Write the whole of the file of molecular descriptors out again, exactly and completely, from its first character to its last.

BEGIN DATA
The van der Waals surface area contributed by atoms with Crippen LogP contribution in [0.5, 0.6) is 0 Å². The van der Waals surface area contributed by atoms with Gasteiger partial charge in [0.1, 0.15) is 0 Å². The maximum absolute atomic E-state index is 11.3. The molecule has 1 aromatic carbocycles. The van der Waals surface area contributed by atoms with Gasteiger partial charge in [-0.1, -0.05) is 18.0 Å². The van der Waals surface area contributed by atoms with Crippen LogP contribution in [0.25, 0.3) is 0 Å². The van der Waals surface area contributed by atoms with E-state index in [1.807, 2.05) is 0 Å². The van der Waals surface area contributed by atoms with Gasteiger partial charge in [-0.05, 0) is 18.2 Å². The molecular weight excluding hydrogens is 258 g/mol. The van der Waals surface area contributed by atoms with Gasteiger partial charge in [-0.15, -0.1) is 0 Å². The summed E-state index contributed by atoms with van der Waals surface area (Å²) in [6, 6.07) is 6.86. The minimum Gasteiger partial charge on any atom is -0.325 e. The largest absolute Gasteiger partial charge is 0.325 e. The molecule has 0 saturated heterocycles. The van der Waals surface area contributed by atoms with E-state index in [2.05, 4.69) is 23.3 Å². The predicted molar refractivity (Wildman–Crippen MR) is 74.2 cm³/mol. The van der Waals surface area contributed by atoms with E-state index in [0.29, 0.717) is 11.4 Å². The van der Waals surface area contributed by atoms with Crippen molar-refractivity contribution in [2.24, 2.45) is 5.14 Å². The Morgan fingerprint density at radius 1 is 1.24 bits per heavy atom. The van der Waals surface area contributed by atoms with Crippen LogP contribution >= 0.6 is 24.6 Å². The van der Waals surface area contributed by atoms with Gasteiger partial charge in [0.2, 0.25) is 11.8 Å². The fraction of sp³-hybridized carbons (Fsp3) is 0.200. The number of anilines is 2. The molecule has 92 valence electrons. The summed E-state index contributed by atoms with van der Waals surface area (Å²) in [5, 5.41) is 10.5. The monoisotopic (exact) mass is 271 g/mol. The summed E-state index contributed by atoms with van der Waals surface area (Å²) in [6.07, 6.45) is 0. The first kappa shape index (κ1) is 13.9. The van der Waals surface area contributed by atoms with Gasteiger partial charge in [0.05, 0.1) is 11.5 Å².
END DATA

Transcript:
The van der Waals surface area contributed by atoms with Crippen LogP contribution in [0.5, 0.6) is 0 Å². The van der Waals surface area contributed by atoms with Gasteiger partial charge in [0.1, 0.15) is 0 Å². The maximum absolute atomic E-state index is 11.3. The molecule has 1 aromatic carbocycles. The van der Waals surface area contributed by atoms with Gasteiger partial charge in [-0.1, -0.05) is 18.0 Å². The van der Waals surface area contributed by atoms with Crippen LogP contribution in [0.25, 0.3) is 0 Å². The van der Waals surface area contributed by atoms with E-state index in [1.807, 2.05) is 0 Å². The van der Waals surface area contributed by atoms with Gasteiger partial charge in [-0.05, 0) is 18.2 Å². The molecular weight excluding hydrogens is 258 g/mol. The van der Waals surface area contributed by atoms with Gasteiger partial charge in [-0.15, -0.1) is 0 Å². The summed E-state index contributed by atoms with van der Waals surface area (Å²) in [6, 6.07) is 6.86. The minimum Gasteiger partial charge on any atom is -0.325 e. The largest absolute Gasteiger partial charge is 0.325 e. The molecule has 0 saturated heterocycles. The van der Waals surface area contributed by atoms with E-state index in [2.05, 4.69) is 23.3 Å². The predicted molar refractivity (Wildman–Crippen MR) is 74.2 cm³/mol. The van der Waals surface area contributed by atoms with E-state index in [0.29, 0.717) is 11.4 Å². The van der Waals surface area contributed by atoms with Crippen molar-refractivity contribution in [2.24, 2.45) is 5.14 Å². The Morgan fingerprint density at radius 1 is 1.24 bits per heavy atom. The van der Waals surface area contributed by atoms with Crippen LogP contribution >= 0.6 is 24.6 Å². The van der Waals surface area contributed by atoms with Gasteiger partial charge in [0.2, 0.25) is 11.8 Å². The fraction of sp³-hybridized carbons (Fsp3) is 0.200. The number of anilines is 2. The molecule has 92 valence electrons. The summed E-state index contributed by atoms with van der Waals surface area (Å²) in [5, 5.41) is 10.5. The monoisotopic (exact) mass is 271 g/mol. The summed E-state index contributed by atoms with van der Waals surface area (Å²) in [6.07, 6.45) is 0. The first kappa shape index (κ1) is 13.9. The van der Waals surface area contributed by atoms with Gasteiger partial charge in [0.05, 0.1) is 11.5 Å².